However, the marked over-performance in March is to a large extent attributed to one-off or non-recurring items. March revenues incorporated 147 million euros from the fast-track settlement of tax arrears that was implemented in the last ten days of the month. In addition it included privatization revenues of 190 million that were initially due to be reported in the first two months of the year.
April revenues are targeted at 3.12 billion. This figure also incorporates the quarterly payment of VAT. However, the actual figure will include income from two revenue sources that were not initially budgeted.
The first relates to a non-recurring item of 555.9 million euros that the state received from the Hellenic Financial Stability Fund (HFSF) on March 19 and relates to one-off fees Greek banks paid in 2012 ahead of their capital increases with HFSF becoming their dominant shareholder at that time.
Although this amount is to be reported in April’s budget revenues, it is unlikely to have any positive on the state’s current cash flow as it has probably already been utilized since it was disbursement in mid-March.
The second non-budgeted item relates to the collection of the (normal) settlement of tax arrears in up to 100 installments. According to a Finance Ministry announcement, revenues from the settlement of 2.2 billion euros in tax arrears reached 110 million in the first thirteen days of the schme.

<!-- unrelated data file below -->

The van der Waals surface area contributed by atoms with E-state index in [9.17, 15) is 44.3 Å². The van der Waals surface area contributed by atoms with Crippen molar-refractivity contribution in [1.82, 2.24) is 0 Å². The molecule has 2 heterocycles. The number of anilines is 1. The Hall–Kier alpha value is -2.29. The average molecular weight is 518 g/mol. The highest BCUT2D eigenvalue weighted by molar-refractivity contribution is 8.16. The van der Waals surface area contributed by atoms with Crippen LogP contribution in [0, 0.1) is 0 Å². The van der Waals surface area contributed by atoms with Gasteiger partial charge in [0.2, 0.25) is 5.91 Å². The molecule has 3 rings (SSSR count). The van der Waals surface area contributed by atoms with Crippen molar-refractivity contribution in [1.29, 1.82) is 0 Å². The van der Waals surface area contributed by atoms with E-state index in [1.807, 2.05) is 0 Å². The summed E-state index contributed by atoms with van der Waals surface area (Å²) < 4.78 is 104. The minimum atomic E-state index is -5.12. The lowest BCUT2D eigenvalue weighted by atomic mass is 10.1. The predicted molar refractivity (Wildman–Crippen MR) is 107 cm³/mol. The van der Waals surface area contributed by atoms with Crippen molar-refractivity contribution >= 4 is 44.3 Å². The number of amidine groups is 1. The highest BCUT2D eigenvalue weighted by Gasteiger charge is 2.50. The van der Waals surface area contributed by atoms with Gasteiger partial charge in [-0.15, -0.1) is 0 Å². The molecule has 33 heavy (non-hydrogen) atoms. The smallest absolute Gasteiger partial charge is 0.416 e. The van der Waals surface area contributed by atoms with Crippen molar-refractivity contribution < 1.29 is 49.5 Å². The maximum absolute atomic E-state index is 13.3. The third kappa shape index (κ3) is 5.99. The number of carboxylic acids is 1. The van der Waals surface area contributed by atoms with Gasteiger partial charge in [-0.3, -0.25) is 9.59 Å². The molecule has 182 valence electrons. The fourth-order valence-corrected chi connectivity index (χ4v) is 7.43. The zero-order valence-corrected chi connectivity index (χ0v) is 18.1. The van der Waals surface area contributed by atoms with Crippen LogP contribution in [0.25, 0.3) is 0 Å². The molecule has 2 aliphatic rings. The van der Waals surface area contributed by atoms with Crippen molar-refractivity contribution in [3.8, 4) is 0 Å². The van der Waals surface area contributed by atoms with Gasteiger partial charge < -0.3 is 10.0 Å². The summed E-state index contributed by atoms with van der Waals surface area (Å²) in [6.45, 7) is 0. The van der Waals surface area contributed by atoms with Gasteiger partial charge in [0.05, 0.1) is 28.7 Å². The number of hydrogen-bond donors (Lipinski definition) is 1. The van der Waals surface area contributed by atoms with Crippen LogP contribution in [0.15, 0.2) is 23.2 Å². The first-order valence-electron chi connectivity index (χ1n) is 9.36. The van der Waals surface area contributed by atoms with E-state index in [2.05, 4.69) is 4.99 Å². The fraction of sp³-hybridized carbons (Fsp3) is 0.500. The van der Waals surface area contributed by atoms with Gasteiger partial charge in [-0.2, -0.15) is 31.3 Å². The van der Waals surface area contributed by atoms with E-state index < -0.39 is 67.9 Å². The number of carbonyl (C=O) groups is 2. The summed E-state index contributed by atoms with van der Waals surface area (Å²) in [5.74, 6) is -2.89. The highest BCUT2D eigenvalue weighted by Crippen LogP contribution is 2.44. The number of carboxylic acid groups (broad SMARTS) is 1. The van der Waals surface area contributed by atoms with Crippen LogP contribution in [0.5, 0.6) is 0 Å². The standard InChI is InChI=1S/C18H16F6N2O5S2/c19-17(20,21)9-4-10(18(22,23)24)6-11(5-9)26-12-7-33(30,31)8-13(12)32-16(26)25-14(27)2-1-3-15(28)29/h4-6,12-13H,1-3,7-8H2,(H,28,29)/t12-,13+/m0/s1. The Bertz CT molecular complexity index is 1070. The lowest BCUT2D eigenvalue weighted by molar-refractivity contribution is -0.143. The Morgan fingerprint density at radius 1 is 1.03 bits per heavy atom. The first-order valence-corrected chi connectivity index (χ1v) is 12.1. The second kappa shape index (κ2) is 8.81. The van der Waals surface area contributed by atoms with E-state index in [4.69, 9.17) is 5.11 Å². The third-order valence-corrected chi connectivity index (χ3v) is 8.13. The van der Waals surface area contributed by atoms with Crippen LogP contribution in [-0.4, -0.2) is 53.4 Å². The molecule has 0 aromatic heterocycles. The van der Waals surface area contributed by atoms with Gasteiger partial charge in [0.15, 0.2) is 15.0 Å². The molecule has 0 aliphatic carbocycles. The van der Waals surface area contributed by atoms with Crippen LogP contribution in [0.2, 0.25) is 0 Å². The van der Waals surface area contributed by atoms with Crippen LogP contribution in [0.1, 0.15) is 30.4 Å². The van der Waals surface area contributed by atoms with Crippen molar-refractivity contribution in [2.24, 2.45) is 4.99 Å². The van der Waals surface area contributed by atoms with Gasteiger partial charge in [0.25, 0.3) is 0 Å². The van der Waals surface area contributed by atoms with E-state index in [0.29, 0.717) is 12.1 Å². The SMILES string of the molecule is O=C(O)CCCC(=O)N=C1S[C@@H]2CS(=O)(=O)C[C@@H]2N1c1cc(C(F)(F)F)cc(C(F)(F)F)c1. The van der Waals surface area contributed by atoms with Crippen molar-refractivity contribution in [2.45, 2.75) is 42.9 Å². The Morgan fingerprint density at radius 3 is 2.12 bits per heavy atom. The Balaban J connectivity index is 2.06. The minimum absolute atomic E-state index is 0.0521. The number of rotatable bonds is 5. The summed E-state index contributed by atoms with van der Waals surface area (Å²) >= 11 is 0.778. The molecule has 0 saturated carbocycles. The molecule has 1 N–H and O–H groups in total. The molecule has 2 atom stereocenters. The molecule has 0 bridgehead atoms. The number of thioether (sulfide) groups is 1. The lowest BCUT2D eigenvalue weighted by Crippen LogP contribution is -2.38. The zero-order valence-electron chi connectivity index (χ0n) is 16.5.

Summing up, April revenues are expected to be boosted by 667 million euros not initially budgeted. Note though that unlike the income from the HFSF, revenues from the settlement of tax arrears should be expected to boost the amounts collected in the coming months.
Going forward, May and June revenues were initially seen at much higher levels of 3.83 and 3.53 billion respectively as they incorporated the first payments of 2015 personal income tax or ENFIA. However, it was recently announced that income tax is due to be paid as of July, while the new government has not yet clarified its stance on the ENFIA payment for this year.
The property tax may be retained for another year in its existing format due to the country’s tight fiscal position and revenue lag in Q1 but it is not clear when homeowners will start having to pay it. This means that compared to the 2015 budget targets, the actual revenues for May and June are likely to fall short of their targets.
Moving on to expenditure, the breakdown of the three key components (salaries and pensions, grants to social security sector and other primary expenditure) shows that the latter two explain the substantial outperformance of the headline figure in Q1.